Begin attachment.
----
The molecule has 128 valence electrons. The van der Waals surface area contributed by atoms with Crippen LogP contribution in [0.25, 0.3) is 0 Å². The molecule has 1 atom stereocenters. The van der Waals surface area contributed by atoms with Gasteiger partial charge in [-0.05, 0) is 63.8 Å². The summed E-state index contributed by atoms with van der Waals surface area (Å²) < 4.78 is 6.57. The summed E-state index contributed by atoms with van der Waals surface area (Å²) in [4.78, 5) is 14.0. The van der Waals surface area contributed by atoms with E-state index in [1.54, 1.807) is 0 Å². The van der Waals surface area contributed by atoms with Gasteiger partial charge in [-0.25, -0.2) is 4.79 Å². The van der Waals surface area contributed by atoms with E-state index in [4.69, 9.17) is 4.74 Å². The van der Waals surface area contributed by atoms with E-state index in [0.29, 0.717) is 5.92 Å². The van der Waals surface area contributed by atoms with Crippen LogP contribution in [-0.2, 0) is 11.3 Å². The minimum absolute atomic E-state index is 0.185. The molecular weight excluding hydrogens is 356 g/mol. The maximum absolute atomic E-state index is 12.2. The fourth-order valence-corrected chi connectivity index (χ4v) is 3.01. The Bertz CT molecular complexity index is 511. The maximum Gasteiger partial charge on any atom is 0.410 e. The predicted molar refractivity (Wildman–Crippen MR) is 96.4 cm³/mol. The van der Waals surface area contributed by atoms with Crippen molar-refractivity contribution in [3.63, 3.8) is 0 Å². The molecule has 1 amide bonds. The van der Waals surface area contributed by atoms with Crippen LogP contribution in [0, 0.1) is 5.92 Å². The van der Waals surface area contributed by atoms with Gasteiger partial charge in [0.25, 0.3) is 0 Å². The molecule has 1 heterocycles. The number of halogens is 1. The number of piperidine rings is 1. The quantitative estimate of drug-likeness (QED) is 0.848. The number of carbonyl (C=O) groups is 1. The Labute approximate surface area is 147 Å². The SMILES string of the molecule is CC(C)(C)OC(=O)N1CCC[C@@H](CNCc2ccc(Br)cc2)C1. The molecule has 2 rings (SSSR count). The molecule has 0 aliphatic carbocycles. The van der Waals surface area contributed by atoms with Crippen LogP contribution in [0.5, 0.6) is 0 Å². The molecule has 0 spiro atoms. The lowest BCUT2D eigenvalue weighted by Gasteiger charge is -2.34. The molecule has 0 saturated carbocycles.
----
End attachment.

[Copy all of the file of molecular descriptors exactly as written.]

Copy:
The molecule has 128 valence electrons. The van der Waals surface area contributed by atoms with Crippen LogP contribution in [0.25, 0.3) is 0 Å². The molecule has 1 atom stereocenters. The van der Waals surface area contributed by atoms with Gasteiger partial charge in [-0.05, 0) is 63.8 Å². The summed E-state index contributed by atoms with van der Waals surface area (Å²) < 4.78 is 6.57. The summed E-state index contributed by atoms with van der Waals surface area (Å²) in [4.78, 5) is 14.0. The van der Waals surface area contributed by atoms with E-state index in [1.54, 1.807) is 0 Å². The van der Waals surface area contributed by atoms with Gasteiger partial charge in [-0.25, -0.2) is 4.79 Å². The van der Waals surface area contributed by atoms with E-state index in [4.69, 9.17) is 4.74 Å². The van der Waals surface area contributed by atoms with E-state index in [0.29, 0.717) is 5.92 Å². The van der Waals surface area contributed by atoms with Crippen LogP contribution in [-0.2, 0) is 11.3 Å². The minimum absolute atomic E-state index is 0.185. The molecular weight excluding hydrogens is 356 g/mol. The maximum absolute atomic E-state index is 12.2. The fourth-order valence-corrected chi connectivity index (χ4v) is 3.01. The Bertz CT molecular complexity index is 511. The maximum Gasteiger partial charge on any atom is 0.410 e. The predicted molar refractivity (Wildman–Crippen MR) is 96.4 cm³/mol. The van der Waals surface area contributed by atoms with Crippen molar-refractivity contribution in [3.63, 3.8) is 0 Å². The molecule has 1 amide bonds. The van der Waals surface area contributed by atoms with Crippen LogP contribution in [0, 0.1) is 5.92 Å². The van der Waals surface area contributed by atoms with Gasteiger partial charge in [0.25, 0.3) is 0 Å². The molecule has 1 heterocycles. The number of halogens is 1. The number of piperidine rings is 1. The quantitative estimate of drug-likeness (QED) is 0.848. The number of carbonyl (C=O) groups is 1. The Labute approximate surface area is 147 Å². The SMILES string of the molecule is CC(C)(C)OC(=O)N1CCC[C@@H](CNCc2ccc(Br)cc2)C1. The molecule has 2 rings (SSSR count). The molecule has 0 aliphatic carbocycles. The van der Waals surface area contributed by atoms with Crippen LogP contribution in [0.5, 0.6) is 0 Å². The molecule has 0 spiro atoms. The lowest BCUT2D eigenvalue weighted by Gasteiger charge is -2.34. The molecule has 0 saturated carbocycles.